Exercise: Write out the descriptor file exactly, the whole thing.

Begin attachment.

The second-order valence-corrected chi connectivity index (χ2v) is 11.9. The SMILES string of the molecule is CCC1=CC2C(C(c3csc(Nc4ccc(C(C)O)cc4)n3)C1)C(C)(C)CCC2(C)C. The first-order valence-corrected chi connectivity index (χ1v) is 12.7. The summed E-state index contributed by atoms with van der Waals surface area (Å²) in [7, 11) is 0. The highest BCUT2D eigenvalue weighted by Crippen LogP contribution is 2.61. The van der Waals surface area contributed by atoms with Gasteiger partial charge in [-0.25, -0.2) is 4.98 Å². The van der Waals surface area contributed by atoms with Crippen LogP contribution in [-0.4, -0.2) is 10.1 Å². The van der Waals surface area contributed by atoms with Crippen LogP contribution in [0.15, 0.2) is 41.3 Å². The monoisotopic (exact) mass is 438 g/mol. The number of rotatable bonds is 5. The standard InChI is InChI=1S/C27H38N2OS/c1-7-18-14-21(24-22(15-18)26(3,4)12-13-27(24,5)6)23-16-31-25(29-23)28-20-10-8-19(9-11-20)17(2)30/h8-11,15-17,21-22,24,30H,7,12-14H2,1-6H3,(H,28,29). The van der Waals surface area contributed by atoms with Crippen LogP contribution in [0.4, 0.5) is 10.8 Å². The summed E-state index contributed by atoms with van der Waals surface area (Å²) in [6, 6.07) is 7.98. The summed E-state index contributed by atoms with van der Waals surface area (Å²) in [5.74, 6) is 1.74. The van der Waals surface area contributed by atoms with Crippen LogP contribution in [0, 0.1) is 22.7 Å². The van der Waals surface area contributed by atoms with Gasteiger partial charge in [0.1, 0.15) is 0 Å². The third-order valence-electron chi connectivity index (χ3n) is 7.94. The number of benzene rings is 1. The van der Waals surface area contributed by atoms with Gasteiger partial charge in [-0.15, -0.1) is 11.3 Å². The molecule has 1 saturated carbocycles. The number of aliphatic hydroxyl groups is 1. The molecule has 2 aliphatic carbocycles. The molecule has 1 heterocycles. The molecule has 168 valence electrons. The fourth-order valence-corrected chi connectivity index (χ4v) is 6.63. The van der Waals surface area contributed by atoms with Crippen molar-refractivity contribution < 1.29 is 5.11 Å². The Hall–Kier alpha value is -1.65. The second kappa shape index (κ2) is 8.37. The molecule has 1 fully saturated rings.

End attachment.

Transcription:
The second-order valence-corrected chi connectivity index (χ2v) is 11.9. The SMILES string of the molecule is CCC1=CC2C(C(c3csc(Nc4ccc(C(C)O)cc4)n3)C1)C(C)(C)CCC2(C)C. The first-order valence-corrected chi connectivity index (χ1v) is 12.7. The summed E-state index contributed by atoms with van der Waals surface area (Å²) in [7, 11) is 0. The highest BCUT2D eigenvalue weighted by Crippen LogP contribution is 2.61. The van der Waals surface area contributed by atoms with Gasteiger partial charge in [-0.25, -0.2) is 4.98 Å². The van der Waals surface area contributed by atoms with Crippen LogP contribution in [-0.4, -0.2) is 10.1 Å². The van der Waals surface area contributed by atoms with Crippen LogP contribution in [0.15, 0.2) is 41.3 Å². The monoisotopic (exact) mass is 438 g/mol. The number of rotatable bonds is 5. The standard InChI is InChI=1S/C27H38N2OS/c1-7-18-14-21(24-22(15-18)26(3,4)12-13-27(24,5)6)23-16-31-25(29-23)28-20-10-8-19(9-11-20)17(2)30/h8-11,15-17,21-22,24,30H,7,12-14H2,1-6H3,(H,28,29). The van der Waals surface area contributed by atoms with Crippen LogP contribution in [0.4, 0.5) is 10.8 Å². The summed E-state index contributed by atoms with van der Waals surface area (Å²) in [6, 6.07) is 7.98. The summed E-state index contributed by atoms with van der Waals surface area (Å²) in [5.74, 6) is 1.74. The van der Waals surface area contributed by atoms with Crippen LogP contribution in [0, 0.1) is 22.7 Å². The van der Waals surface area contributed by atoms with Gasteiger partial charge in [0.1, 0.15) is 0 Å². The third-order valence-electron chi connectivity index (χ3n) is 7.94. The number of benzene rings is 1. The van der Waals surface area contributed by atoms with Gasteiger partial charge in [-0.15, -0.1) is 11.3 Å². The molecule has 1 saturated carbocycles. The number of aliphatic hydroxyl groups is 1. The molecule has 2 aliphatic carbocycles. The molecule has 1 heterocycles. The molecule has 168 valence electrons. The fourth-order valence-corrected chi connectivity index (χ4v) is 6.63. The van der Waals surface area contributed by atoms with Crippen molar-refractivity contribution < 1.29 is 5.11 Å². The Hall–Kier alpha value is -1.65. The second kappa shape index (κ2) is 8.37. The molecule has 1 fully saturated rings.